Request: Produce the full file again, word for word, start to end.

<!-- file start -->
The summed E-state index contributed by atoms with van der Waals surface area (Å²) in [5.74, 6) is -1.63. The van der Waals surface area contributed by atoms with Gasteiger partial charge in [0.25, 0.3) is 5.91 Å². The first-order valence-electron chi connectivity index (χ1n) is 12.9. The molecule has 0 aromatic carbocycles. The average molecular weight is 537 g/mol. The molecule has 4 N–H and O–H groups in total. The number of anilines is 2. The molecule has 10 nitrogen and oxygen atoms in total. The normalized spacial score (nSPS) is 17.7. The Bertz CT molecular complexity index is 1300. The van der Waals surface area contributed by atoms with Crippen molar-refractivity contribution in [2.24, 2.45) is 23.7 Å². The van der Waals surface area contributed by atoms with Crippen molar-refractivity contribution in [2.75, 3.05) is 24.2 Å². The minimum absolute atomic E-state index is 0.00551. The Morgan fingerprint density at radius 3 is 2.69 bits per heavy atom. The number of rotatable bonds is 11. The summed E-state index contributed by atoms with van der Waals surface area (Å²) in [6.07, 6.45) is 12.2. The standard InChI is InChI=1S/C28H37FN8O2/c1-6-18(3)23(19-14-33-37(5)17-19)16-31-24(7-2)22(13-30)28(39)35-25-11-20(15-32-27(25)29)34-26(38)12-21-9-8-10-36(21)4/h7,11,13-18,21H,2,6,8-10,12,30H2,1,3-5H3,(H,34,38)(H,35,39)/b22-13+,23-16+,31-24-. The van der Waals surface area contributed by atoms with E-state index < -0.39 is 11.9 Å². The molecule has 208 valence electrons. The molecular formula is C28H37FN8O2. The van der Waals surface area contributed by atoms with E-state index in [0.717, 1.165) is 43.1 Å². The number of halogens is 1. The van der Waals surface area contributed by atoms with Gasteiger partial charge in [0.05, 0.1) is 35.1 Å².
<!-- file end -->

The summed E-state index contributed by atoms with van der Waals surface area (Å²) in [5.74, 6) is -1.63. The van der Waals surface area contributed by atoms with Gasteiger partial charge in [0.25, 0.3) is 5.91 Å². The first-order valence-electron chi connectivity index (χ1n) is 12.9. The molecule has 0 aromatic carbocycles. The average molecular weight is 537 g/mol. The molecule has 4 N–H and O–H groups in total. The number of anilines is 2. The molecule has 10 nitrogen and oxygen atoms in total. The normalized spacial score (nSPS) is 17.7. The Bertz CT molecular complexity index is 1300. The van der Waals surface area contributed by atoms with Crippen molar-refractivity contribution in [2.24, 2.45) is 23.7 Å². The van der Waals surface area contributed by atoms with Crippen molar-refractivity contribution in [2.75, 3.05) is 24.2 Å². The minimum absolute atomic E-state index is 0.00551. The Morgan fingerprint density at radius 3 is 2.69 bits per heavy atom. The number of rotatable bonds is 11. The summed E-state index contributed by atoms with van der Waals surface area (Å²) in [6.07, 6.45) is 12.2. The standard InChI is InChI=1S/C28H37FN8O2/c1-6-18(3)23(19-14-33-37(5)17-19)16-31-24(7-2)22(13-30)28(39)35-25-11-20(15-32-27(25)29)34-26(38)12-21-9-8-10-36(21)4/h7,11,13-18,21H,2,6,8-10,12,30H2,1,3-5H3,(H,34,38)(H,35,39)/b22-13+,23-16+,31-24-. The van der Waals surface area contributed by atoms with E-state index < -0.39 is 11.9 Å². The molecule has 208 valence electrons. The molecular formula is C28H37FN8O2. The van der Waals surface area contributed by atoms with E-state index in [0.717, 1.165) is 43.1 Å². The number of halogens is 1. The van der Waals surface area contributed by atoms with Gasteiger partial charge in [0.05, 0.1) is 35.1 Å².